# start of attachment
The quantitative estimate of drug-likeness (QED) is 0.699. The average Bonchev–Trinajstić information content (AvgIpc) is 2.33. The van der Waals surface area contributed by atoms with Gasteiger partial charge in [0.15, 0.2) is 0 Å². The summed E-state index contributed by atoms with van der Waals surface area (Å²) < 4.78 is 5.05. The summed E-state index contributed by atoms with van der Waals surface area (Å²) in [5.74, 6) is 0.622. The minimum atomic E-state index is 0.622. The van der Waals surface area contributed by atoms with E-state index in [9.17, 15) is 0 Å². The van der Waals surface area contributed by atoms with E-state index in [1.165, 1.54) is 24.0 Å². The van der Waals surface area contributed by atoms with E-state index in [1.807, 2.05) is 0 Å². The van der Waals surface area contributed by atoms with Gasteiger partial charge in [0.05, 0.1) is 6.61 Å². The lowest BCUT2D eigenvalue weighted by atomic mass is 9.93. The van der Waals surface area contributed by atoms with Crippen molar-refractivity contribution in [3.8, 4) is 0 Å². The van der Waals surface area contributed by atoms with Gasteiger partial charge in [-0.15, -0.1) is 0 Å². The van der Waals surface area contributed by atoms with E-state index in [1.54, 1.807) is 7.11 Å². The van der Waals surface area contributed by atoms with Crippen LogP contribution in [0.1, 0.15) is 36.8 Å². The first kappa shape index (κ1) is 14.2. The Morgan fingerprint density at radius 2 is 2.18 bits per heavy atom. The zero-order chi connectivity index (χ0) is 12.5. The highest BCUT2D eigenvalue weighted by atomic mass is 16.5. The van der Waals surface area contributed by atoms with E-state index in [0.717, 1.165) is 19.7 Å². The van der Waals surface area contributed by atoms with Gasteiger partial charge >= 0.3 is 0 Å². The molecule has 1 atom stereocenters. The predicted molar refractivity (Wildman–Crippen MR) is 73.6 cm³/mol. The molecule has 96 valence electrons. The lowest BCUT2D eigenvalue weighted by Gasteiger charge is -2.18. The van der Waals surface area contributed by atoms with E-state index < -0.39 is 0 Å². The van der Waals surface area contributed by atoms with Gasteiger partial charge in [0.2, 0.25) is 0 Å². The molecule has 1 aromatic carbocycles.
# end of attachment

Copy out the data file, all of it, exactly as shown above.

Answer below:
The quantitative estimate of drug-likeness (QED) is 0.699. The average Bonchev–Trinajstić information content (AvgIpc) is 2.33. The van der Waals surface area contributed by atoms with Gasteiger partial charge in [0.15, 0.2) is 0 Å². The summed E-state index contributed by atoms with van der Waals surface area (Å²) < 4.78 is 5.05. The summed E-state index contributed by atoms with van der Waals surface area (Å²) in [5.74, 6) is 0.622. The minimum atomic E-state index is 0.622. The van der Waals surface area contributed by atoms with E-state index in [9.17, 15) is 0 Å². The van der Waals surface area contributed by atoms with E-state index in [1.165, 1.54) is 24.0 Å². The van der Waals surface area contributed by atoms with E-state index in [1.807, 2.05) is 0 Å². The van der Waals surface area contributed by atoms with Gasteiger partial charge in [0.05, 0.1) is 6.61 Å². The lowest BCUT2D eigenvalue weighted by atomic mass is 9.93. The van der Waals surface area contributed by atoms with Crippen molar-refractivity contribution in [3.8, 4) is 0 Å². The van der Waals surface area contributed by atoms with Gasteiger partial charge in [-0.15, -0.1) is 0 Å². The van der Waals surface area contributed by atoms with E-state index in [1.54, 1.807) is 7.11 Å². The van der Waals surface area contributed by atoms with Crippen LogP contribution in [0.1, 0.15) is 36.8 Å². The first kappa shape index (κ1) is 14.2. The Morgan fingerprint density at radius 2 is 2.18 bits per heavy atom. The zero-order chi connectivity index (χ0) is 12.5. The highest BCUT2D eigenvalue weighted by atomic mass is 16.5. The van der Waals surface area contributed by atoms with E-state index in [0.717, 1.165) is 19.7 Å². The van der Waals surface area contributed by atoms with Gasteiger partial charge >= 0.3 is 0 Å². The molecule has 1 atom stereocenters. The predicted molar refractivity (Wildman–Crippen MR) is 73.6 cm³/mol. The molecule has 96 valence electrons. The lowest BCUT2D eigenvalue weighted by Gasteiger charge is -2.18. The van der Waals surface area contributed by atoms with E-state index < -0.39 is 0 Å². The van der Waals surface area contributed by atoms with Gasteiger partial charge in [0.2, 0.25) is 0 Å². The molecule has 1 aromatic carbocycles.